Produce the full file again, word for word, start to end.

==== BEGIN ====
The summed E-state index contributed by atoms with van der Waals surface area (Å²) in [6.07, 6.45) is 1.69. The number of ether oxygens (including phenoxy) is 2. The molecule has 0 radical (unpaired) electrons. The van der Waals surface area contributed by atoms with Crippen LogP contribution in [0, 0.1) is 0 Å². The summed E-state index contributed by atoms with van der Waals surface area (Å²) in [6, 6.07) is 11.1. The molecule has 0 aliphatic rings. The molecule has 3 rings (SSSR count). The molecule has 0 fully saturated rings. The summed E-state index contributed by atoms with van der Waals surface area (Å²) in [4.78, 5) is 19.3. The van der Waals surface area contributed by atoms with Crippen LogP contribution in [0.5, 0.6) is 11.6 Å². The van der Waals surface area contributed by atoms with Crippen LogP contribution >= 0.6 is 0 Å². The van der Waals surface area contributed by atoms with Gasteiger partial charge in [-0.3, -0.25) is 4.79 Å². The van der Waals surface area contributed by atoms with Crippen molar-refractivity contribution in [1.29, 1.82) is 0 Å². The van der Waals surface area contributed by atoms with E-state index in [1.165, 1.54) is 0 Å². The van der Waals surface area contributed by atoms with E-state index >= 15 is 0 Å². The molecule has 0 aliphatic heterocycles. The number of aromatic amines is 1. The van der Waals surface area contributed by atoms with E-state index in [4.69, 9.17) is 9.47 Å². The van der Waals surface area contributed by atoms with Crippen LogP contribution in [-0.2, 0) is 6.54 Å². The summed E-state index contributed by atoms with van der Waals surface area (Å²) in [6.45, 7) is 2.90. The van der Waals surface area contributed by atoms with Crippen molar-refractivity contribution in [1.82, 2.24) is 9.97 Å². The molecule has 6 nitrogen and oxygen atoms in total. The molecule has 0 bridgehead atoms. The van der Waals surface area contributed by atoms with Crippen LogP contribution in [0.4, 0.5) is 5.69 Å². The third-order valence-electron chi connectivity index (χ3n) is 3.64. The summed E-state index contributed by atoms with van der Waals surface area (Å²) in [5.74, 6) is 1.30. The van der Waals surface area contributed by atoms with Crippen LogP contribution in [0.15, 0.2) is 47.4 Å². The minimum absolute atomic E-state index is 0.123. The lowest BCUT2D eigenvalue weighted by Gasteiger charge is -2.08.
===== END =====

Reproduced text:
The summed E-state index contributed by atoms with van der Waals surface area (Å²) in [6.07, 6.45) is 1.69. The number of ether oxygens (including phenoxy) is 2. The molecule has 0 radical (unpaired) electrons. The van der Waals surface area contributed by atoms with Crippen LogP contribution in [0, 0.1) is 0 Å². The summed E-state index contributed by atoms with van der Waals surface area (Å²) in [6, 6.07) is 11.1. The molecule has 0 aliphatic rings. The molecule has 3 rings (SSSR count). The molecule has 0 fully saturated rings. The summed E-state index contributed by atoms with van der Waals surface area (Å²) in [4.78, 5) is 19.3. The van der Waals surface area contributed by atoms with Crippen LogP contribution in [0.5, 0.6) is 11.6 Å². The van der Waals surface area contributed by atoms with Crippen LogP contribution >= 0.6 is 0 Å². The van der Waals surface area contributed by atoms with Gasteiger partial charge in [-0.3, -0.25) is 4.79 Å². The van der Waals surface area contributed by atoms with Crippen molar-refractivity contribution in [1.29, 1.82) is 0 Å². The van der Waals surface area contributed by atoms with E-state index in [1.165, 1.54) is 0 Å². The van der Waals surface area contributed by atoms with E-state index >= 15 is 0 Å². The molecule has 0 aliphatic heterocycles. The number of aromatic amines is 1. The van der Waals surface area contributed by atoms with E-state index in [4.69, 9.17) is 9.47 Å². The van der Waals surface area contributed by atoms with Crippen LogP contribution in [-0.2, 0) is 6.54 Å². The summed E-state index contributed by atoms with van der Waals surface area (Å²) in [6.45, 7) is 2.90. The van der Waals surface area contributed by atoms with Crippen molar-refractivity contribution in [1.82, 2.24) is 9.97 Å². The molecule has 6 nitrogen and oxygen atoms in total. The molecule has 0 bridgehead atoms. The van der Waals surface area contributed by atoms with Crippen LogP contribution in [0.4, 0.5) is 5.69 Å². The third-order valence-electron chi connectivity index (χ3n) is 3.64. The summed E-state index contributed by atoms with van der Waals surface area (Å²) in [5.74, 6) is 1.30. The van der Waals surface area contributed by atoms with Crippen LogP contribution in [0.15, 0.2) is 47.4 Å². The minimum absolute atomic E-state index is 0.123. The lowest BCUT2D eigenvalue weighted by Gasteiger charge is -2.08.